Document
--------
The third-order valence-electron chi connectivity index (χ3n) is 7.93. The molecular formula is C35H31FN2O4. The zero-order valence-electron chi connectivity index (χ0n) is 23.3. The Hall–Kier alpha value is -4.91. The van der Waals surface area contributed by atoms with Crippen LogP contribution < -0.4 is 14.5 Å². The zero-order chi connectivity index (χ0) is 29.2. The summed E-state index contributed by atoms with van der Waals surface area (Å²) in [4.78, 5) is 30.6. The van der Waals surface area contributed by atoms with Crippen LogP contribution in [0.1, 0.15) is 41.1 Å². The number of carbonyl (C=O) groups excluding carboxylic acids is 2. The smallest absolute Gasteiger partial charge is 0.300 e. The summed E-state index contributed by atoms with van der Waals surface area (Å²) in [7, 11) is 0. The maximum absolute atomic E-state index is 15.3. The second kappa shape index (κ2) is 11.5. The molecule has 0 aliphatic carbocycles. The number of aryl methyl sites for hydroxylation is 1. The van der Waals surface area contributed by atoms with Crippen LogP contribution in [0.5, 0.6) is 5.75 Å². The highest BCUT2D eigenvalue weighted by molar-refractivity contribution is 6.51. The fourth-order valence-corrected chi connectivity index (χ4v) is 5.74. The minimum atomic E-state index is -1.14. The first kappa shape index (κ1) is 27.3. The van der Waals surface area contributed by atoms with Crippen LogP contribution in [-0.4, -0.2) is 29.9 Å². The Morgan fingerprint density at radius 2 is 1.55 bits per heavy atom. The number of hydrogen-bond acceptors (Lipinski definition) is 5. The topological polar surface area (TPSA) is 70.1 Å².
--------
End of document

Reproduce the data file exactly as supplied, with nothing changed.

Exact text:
The third-order valence-electron chi connectivity index (χ3n) is 7.93. The molecular formula is C35H31FN2O4. The zero-order valence-electron chi connectivity index (χ0n) is 23.3. The Hall–Kier alpha value is -4.91. The van der Waals surface area contributed by atoms with Crippen LogP contribution < -0.4 is 14.5 Å². The zero-order chi connectivity index (χ0) is 29.2. The summed E-state index contributed by atoms with van der Waals surface area (Å²) in [4.78, 5) is 30.6. The van der Waals surface area contributed by atoms with Crippen LogP contribution in [0.1, 0.15) is 41.1 Å². The number of carbonyl (C=O) groups excluding carboxylic acids is 2. The smallest absolute Gasteiger partial charge is 0.300 e. The summed E-state index contributed by atoms with van der Waals surface area (Å²) in [7, 11) is 0. The maximum absolute atomic E-state index is 15.3. The second kappa shape index (κ2) is 11.5. The molecule has 0 aliphatic carbocycles. The number of aryl methyl sites for hydroxylation is 1. The van der Waals surface area contributed by atoms with Crippen LogP contribution in [0.5, 0.6) is 5.75 Å². The highest BCUT2D eigenvalue weighted by molar-refractivity contribution is 6.51. The fourth-order valence-corrected chi connectivity index (χ4v) is 5.74. The minimum atomic E-state index is -1.14. The first kappa shape index (κ1) is 27.3. The van der Waals surface area contributed by atoms with Crippen LogP contribution in [-0.4, -0.2) is 29.9 Å². The Morgan fingerprint density at radius 2 is 1.55 bits per heavy atom. The number of hydrogen-bond acceptors (Lipinski definition) is 5. The topological polar surface area (TPSA) is 70.1 Å².